Photo: Danish Agriculture & Food Council

Analysis: The Danes’ meat consumption

What types of meat do the Danes eat and how many times per day does meat feature on the menu? A new survey for the Danish Agriculture and Food Council has looked into the Danes’ meat consumption.

A new survey undertaken by the Danish Agriculture and Food Council’s Analysis Department compares data from various sources to examine Danes’ meat consumption.

Read also: New taste wheel brings out new flavours in pork

Flexible approach to meat consumption will continue to be part of food culture
The analysis shows that a fifth of Danes want to reduce their meat consumption. However, this does not mean that they want to remove meat from their diet entirely. The Danes still think of meat as healthy and beneficial to the quality of life. Between 8 and 12 per cent of people follow a flexitarian diet. This reflects the fact that although keen to reduce their meat consumption, the Danes want to take a flexible approach to meat consumption and that meat will continue to be part of their food culture.

Read also: Consumer trends in the aftermath of Covid

Beef and pork predominate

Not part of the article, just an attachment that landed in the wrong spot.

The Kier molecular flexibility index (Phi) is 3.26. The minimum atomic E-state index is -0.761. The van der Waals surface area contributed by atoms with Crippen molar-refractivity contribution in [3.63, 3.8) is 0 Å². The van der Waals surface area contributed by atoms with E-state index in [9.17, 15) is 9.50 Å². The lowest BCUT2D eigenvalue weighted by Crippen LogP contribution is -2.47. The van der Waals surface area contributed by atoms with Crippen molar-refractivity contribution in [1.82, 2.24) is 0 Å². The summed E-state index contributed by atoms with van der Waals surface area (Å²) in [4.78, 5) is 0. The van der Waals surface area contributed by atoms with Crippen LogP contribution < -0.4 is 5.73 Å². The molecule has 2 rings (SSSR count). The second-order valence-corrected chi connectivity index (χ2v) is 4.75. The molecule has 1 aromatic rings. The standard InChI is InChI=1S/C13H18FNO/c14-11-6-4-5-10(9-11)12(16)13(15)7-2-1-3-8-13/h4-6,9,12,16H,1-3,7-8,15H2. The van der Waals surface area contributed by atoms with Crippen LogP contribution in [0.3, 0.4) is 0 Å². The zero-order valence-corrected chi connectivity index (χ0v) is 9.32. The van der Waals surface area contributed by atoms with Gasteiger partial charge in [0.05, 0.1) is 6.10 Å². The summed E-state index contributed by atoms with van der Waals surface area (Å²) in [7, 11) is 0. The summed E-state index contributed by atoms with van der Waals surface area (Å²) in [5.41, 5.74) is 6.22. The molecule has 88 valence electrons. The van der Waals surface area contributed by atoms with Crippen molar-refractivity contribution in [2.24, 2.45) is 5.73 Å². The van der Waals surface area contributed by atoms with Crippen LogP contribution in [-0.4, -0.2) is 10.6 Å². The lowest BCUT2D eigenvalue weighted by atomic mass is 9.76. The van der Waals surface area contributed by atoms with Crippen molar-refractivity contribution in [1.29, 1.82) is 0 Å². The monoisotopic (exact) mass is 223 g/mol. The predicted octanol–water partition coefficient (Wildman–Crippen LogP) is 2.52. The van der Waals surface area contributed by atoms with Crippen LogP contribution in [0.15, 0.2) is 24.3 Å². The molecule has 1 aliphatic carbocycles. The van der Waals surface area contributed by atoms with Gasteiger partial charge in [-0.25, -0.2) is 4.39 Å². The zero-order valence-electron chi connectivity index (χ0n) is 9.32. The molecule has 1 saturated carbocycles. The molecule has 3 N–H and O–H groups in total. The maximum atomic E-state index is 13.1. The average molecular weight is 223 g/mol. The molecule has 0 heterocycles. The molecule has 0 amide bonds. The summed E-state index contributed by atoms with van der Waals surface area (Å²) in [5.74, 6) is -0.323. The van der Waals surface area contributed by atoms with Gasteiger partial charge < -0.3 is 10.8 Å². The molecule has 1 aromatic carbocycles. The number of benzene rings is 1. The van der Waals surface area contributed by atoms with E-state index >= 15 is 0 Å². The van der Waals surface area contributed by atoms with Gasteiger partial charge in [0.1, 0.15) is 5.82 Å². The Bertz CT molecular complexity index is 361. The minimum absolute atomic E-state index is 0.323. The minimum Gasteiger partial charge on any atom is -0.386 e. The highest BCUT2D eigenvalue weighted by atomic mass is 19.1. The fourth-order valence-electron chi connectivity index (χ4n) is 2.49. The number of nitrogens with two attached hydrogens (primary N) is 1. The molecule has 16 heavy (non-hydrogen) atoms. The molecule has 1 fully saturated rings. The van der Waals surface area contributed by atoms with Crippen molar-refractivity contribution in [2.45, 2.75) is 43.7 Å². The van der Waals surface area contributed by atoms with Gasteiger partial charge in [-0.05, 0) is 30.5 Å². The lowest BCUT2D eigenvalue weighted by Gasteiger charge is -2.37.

Beef and pork are the most popular proteins. When the Danes eat meat at dinnertime, one in three opt for pork or beef. The same patterns also apply to eating outside the home and take-aways, when beef is widely consumed.

*** The analysis was published on 31 August 2021. The database comprises source material from the following: the Danish Agriculture and Food Council’s Analysis Department, DTU Food Institute, Denmark Statistics, FAO, Euromonitor International and Global Data.

Post-Covid: Continued growth in online food purchases expected:

  • There has been a significant growth in online channels during the Covid-19 crisis. Growth has mainly been driven by new customers buying food online for the first time.
  • Consumers are focused on hygiene and health. There is also greater focus on meal plans and general food planning. Many barriers to online food have been removed by consumers who have tried the online channel.
  • In addition to health, convenience is the main driver for consumers (practical and time-saving).
  • Growth in on-line food is a global phenomenon and is expected to continue, both in Denmark and in important export markets.